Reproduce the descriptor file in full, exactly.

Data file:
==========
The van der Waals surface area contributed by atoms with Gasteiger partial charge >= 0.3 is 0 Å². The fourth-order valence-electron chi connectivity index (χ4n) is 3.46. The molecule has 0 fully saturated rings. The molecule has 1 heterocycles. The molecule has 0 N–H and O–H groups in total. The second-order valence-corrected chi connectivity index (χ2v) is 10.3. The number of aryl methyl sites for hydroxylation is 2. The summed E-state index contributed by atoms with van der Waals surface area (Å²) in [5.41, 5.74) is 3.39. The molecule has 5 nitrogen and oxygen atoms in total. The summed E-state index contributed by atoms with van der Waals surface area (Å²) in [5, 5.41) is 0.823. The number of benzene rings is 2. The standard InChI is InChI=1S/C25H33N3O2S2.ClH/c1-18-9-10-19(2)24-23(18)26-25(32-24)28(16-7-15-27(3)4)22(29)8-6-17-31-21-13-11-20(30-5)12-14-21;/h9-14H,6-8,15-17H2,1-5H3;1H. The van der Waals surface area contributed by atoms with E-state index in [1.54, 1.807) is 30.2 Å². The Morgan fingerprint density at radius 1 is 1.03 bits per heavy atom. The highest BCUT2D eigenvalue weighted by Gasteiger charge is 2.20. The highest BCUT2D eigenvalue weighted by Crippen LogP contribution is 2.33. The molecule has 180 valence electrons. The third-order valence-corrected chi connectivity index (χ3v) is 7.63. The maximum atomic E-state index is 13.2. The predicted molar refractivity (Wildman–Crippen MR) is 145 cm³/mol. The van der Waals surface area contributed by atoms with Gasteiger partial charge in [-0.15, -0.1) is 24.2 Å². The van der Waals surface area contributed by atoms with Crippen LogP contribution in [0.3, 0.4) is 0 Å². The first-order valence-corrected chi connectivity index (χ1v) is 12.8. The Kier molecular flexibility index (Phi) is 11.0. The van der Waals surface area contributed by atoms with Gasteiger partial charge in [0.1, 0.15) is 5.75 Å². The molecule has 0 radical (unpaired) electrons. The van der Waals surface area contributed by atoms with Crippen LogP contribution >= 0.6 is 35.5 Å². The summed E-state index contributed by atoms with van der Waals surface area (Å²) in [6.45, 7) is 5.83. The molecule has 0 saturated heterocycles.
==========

The van der Waals surface area contributed by atoms with Gasteiger partial charge >= 0.3 is 0 Å². The fourth-order valence-electron chi connectivity index (χ4n) is 3.46. The molecule has 0 fully saturated rings. The molecule has 1 heterocycles. The molecule has 0 N–H and O–H groups in total. The second-order valence-corrected chi connectivity index (χ2v) is 10.3. The number of aryl methyl sites for hydroxylation is 2. The summed E-state index contributed by atoms with van der Waals surface area (Å²) in [5.41, 5.74) is 3.39. The molecule has 5 nitrogen and oxygen atoms in total. The summed E-state index contributed by atoms with van der Waals surface area (Å²) in [5, 5.41) is 0.823. The number of benzene rings is 2. The standard InChI is InChI=1S/C25H33N3O2S2.ClH/c1-18-9-10-19(2)24-23(18)26-25(32-24)28(16-7-15-27(3)4)22(29)8-6-17-31-21-13-11-20(30-5)12-14-21;/h9-14H,6-8,15-17H2,1-5H3;1H. The van der Waals surface area contributed by atoms with E-state index in [1.54, 1.807) is 30.2 Å². The Morgan fingerprint density at radius 1 is 1.03 bits per heavy atom. The highest BCUT2D eigenvalue weighted by Gasteiger charge is 2.20. The highest BCUT2D eigenvalue weighted by Crippen LogP contribution is 2.33. The molecule has 180 valence electrons. The third-order valence-corrected chi connectivity index (χ3v) is 7.63. The maximum atomic E-state index is 13.2. The predicted molar refractivity (Wildman–Crippen MR) is 145 cm³/mol. The van der Waals surface area contributed by atoms with Gasteiger partial charge in [-0.15, -0.1) is 24.2 Å². The van der Waals surface area contributed by atoms with Crippen LogP contribution in [0.3, 0.4) is 0 Å². The first-order valence-corrected chi connectivity index (χ1v) is 12.8. The Kier molecular flexibility index (Phi) is 11.0. The van der Waals surface area contributed by atoms with Gasteiger partial charge in [0.1, 0.15) is 5.75 Å². The molecule has 0 radical (unpaired) electrons. The van der Waals surface area contributed by atoms with Crippen LogP contribution >= 0.6 is 35.5 Å². The summed E-state index contributed by atoms with van der Waals surface area (Å²) in [6.45, 7) is 5.83. The molecule has 0 saturated heterocycles.